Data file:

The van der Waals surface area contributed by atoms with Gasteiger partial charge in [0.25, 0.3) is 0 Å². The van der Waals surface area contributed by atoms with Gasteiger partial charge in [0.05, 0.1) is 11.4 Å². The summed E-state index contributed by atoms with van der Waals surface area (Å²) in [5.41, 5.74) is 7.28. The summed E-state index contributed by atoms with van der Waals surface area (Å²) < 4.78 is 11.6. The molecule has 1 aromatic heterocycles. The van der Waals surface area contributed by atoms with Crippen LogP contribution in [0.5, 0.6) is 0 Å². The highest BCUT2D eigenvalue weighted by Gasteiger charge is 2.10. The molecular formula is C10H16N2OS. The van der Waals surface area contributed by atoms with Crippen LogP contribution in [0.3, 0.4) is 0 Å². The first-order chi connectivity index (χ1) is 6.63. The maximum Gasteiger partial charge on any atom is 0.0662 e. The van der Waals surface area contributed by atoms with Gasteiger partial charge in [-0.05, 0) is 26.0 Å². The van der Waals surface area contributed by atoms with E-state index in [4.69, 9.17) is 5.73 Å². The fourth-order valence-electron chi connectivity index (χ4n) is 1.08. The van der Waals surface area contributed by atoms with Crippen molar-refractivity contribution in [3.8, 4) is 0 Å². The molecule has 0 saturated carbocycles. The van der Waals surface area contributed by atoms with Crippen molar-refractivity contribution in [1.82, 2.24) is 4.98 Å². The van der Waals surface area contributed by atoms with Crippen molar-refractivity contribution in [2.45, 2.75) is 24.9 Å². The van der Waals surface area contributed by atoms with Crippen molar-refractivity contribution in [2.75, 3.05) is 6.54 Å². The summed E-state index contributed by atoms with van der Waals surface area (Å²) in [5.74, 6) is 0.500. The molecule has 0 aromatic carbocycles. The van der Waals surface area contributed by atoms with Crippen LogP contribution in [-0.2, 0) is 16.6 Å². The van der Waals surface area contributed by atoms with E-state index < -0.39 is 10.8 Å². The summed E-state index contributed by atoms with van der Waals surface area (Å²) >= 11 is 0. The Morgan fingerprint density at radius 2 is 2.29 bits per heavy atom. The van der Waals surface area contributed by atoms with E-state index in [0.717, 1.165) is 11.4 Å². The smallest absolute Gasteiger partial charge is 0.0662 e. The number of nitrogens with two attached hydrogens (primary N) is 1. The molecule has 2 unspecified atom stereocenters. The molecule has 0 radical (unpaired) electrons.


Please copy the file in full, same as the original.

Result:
The van der Waals surface area contributed by atoms with Gasteiger partial charge in [0.25, 0.3) is 0 Å². The van der Waals surface area contributed by atoms with Gasteiger partial charge in [0.05, 0.1) is 11.4 Å². The summed E-state index contributed by atoms with van der Waals surface area (Å²) in [5.41, 5.74) is 7.28. The summed E-state index contributed by atoms with van der Waals surface area (Å²) < 4.78 is 11.6. The molecule has 1 aromatic heterocycles. The van der Waals surface area contributed by atoms with Crippen LogP contribution in [0.5, 0.6) is 0 Å². The highest BCUT2D eigenvalue weighted by Gasteiger charge is 2.10. The molecular formula is C10H16N2OS. The van der Waals surface area contributed by atoms with Crippen LogP contribution in [0.3, 0.4) is 0 Å². The first-order chi connectivity index (χ1) is 6.63. The maximum Gasteiger partial charge on any atom is 0.0662 e. The van der Waals surface area contributed by atoms with Gasteiger partial charge in [-0.05, 0) is 26.0 Å². The van der Waals surface area contributed by atoms with E-state index in [4.69, 9.17) is 5.73 Å². The fourth-order valence-electron chi connectivity index (χ4n) is 1.08. The van der Waals surface area contributed by atoms with Crippen molar-refractivity contribution in [3.8, 4) is 0 Å². The molecule has 0 saturated carbocycles. The van der Waals surface area contributed by atoms with Crippen molar-refractivity contribution in [1.82, 2.24) is 4.98 Å². The van der Waals surface area contributed by atoms with Crippen molar-refractivity contribution in [2.45, 2.75) is 24.9 Å². The van der Waals surface area contributed by atoms with Crippen molar-refractivity contribution in [2.75, 3.05) is 6.54 Å². The summed E-state index contributed by atoms with van der Waals surface area (Å²) in [5.74, 6) is 0.500. The molecule has 0 aromatic carbocycles. The van der Waals surface area contributed by atoms with Crippen LogP contribution in [-0.2, 0) is 16.6 Å². The van der Waals surface area contributed by atoms with E-state index < -0.39 is 10.8 Å². The summed E-state index contributed by atoms with van der Waals surface area (Å²) >= 11 is 0. The Morgan fingerprint density at radius 2 is 2.29 bits per heavy atom. The van der Waals surface area contributed by atoms with E-state index in [0.717, 1.165) is 11.4 Å². The smallest absolute Gasteiger partial charge is 0.0662 e. The number of nitrogens with two attached hydrogens (primary N) is 1. The molecule has 2 unspecified atom stereocenters. The molecule has 0 radical (unpaired) electrons.